The News21 report is based on a national public-records search in which reporters sent thousands of requests to elections officers in all 50 states, asking for every case of alleged fraudulent activity — including registration fraud; absentee-ballot fraud; vote buying; false election counts; campaign fraud; the casting of ballots by ineligible voters, such as felons and non-citizens; double voting; and voter impersonation.
The analysis found that there is more alleged fraud in absentee ballots and voter registration than in any of the other categories. The analysis shows 491 cases of alleged absentee ballot fraud and 400 cases involving registration fraud. Requiring voters to show identification at the polls — the crux of most of the new legislation — would not have prevented those cases.
The analysis also found that more than 46 percent of the reported election fraud allegations resulted in acquittals, dropped charges or decisions not to bring charges.
In many cases, people simply made mistakes. Felons or non-citizens sometimes registered to vote or cast votes because they were confused about their eligibility. Some voters accidentally cast their ballots twice or went to the wrong precinct. And election officials made mistakes, such as clerical errors — giving voters ballots when they have already voted — and errors due to confusion about eligibility.
One of the instances of voter impersonation fraud occurred in Londonderry, N.H., in 2004 when 17-year-old Mark Lacasse used his father’s name to vote for George W. Bush in the Republican presidential primary. Lacasse’s record was cleared after he performed community service.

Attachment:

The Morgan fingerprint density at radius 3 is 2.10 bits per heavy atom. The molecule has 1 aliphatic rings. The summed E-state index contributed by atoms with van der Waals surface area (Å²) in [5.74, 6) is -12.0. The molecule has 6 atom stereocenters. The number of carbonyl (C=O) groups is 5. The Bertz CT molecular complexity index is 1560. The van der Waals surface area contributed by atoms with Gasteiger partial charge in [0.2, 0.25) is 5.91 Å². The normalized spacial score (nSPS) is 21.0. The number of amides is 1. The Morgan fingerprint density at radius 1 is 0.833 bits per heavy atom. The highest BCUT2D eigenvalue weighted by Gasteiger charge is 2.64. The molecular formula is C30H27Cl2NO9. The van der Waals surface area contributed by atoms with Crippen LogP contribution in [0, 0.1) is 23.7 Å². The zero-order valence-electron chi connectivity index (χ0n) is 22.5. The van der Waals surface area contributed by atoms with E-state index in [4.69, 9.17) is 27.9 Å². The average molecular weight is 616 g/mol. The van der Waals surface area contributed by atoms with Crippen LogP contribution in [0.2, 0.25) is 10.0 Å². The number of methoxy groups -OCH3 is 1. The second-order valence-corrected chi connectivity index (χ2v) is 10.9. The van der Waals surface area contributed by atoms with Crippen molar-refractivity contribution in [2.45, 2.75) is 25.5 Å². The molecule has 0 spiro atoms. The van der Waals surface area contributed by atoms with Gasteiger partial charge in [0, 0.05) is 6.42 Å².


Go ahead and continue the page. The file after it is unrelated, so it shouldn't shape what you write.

Claudel Gilbert, a Haitian immigrant in Ohio who had changed his address in 2006, received two registration cards in the mail and said he thought he had to vote in both places for his vote to count. In four other cases, people were accused of double voting for filling out their ballot and their spouses’.
Voter impersonation fraud has attracted intense attention in recent years as Republicans and others have argued that strict voter ID laws are needed to prevent widespread fraud.
The case has been made repeatedly by the Republican National Lawyers Association. Part of the group’s mission is advancing “open, fair and honest elections,” and it has compiled a list of about 375 election fraud cases, based mostly on news reports.
News21 examined those cases and found that 77 were alleged fraud by voters. Of those, News21 could verify that 33 resulted in convictions or guilty pleas. The analysis shows no cases of voter impersonation fraud.